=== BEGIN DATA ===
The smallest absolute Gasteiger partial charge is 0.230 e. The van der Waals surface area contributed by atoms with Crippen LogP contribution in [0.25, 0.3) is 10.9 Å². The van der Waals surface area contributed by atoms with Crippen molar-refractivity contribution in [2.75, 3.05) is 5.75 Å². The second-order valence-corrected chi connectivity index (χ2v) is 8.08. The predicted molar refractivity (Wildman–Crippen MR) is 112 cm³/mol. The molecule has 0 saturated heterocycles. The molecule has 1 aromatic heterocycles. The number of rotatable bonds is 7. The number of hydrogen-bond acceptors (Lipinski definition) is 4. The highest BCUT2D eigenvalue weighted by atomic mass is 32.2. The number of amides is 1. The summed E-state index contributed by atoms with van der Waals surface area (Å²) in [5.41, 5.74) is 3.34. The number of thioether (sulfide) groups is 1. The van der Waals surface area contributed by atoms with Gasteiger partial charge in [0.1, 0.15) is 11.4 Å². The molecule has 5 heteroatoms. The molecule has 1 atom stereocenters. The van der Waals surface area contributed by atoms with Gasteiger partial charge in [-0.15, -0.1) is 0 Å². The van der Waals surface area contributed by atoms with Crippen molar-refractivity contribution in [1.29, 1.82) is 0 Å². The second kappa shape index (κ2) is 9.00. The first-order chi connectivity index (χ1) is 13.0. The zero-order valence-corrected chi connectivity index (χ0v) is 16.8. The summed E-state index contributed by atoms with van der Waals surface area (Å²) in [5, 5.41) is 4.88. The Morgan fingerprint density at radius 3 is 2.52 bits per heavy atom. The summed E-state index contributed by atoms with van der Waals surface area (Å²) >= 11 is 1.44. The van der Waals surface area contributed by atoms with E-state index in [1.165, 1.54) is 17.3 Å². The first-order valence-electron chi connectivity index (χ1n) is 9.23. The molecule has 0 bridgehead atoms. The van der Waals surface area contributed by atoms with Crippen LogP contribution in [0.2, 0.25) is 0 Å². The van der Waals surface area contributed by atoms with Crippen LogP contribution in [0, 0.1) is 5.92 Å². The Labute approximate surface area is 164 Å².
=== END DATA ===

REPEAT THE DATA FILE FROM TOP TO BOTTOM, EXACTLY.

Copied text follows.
The smallest absolute Gasteiger partial charge is 0.230 e. The van der Waals surface area contributed by atoms with Crippen LogP contribution in [0.25, 0.3) is 10.9 Å². The van der Waals surface area contributed by atoms with Crippen molar-refractivity contribution in [2.75, 3.05) is 5.75 Å². The second-order valence-corrected chi connectivity index (χ2v) is 8.08. The predicted molar refractivity (Wildman–Crippen MR) is 112 cm³/mol. The molecule has 0 saturated heterocycles. The molecule has 1 aromatic heterocycles. The number of rotatable bonds is 7. The number of hydrogen-bond acceptors (Lipinski definition) is 4. The highest BCUT2D eigenvalue weighted by atomic mass is 32.2. The number of amides is 1. The summed E-state index contributed by atoms with van der Waals surface area (Å²) in [5.41, 5.74) is 3.34. The number of thioether (sulfide) groups is 1. The van der Waals surface area contributed by atoms with Gasteiger partial charge in [0.1, 0.15) is 11.4 Å². The molecule has 5 heteroatoms. The molecule has 1 atom stereocenters. The van der Waals surface area contributed by atoms with Gasteiger partial charge in [-0.15, -0.1) is 0 Å². The van der Waals surface area contributed by atoms with Crippen molar-refractivity contribution in [1.29, 1.82) is 0 Å². The second kappa shape index (κ2) is 9.00. The first-order chi connectivity index (χ1) is 13.0. The zero-order valence-corrected chi connectivity index (χ0v) is 16.8. The summed E-state index contributed by atoms with van der Waals surface area (Å²) in [5, 5.41) is 4.88. The Morgan fingerprint density at radius 3 is 2.52 bits per heavy atom. The summed E-state index contributed by atoms with van der Waals surface area (Å²) >= 11 is 1.44. The van der Waals surface area contributed by atoms with E-state index in [1.165, 1.54) is 17.3 Å². The first-order valence-electron chi connectivity index (χ1n) is 9.23. The molecule has 0 bridgehead atoms. The van der Waals surface area contributed by atoms with Crippen LogP contribution in [0.2, 0.25) is 0 Å². The van der Waals surface area contributed by atoms with Crippen LogP contribution in [0, 0.1) is 5.92 Å². The Labute approximate surface area is 164 Å².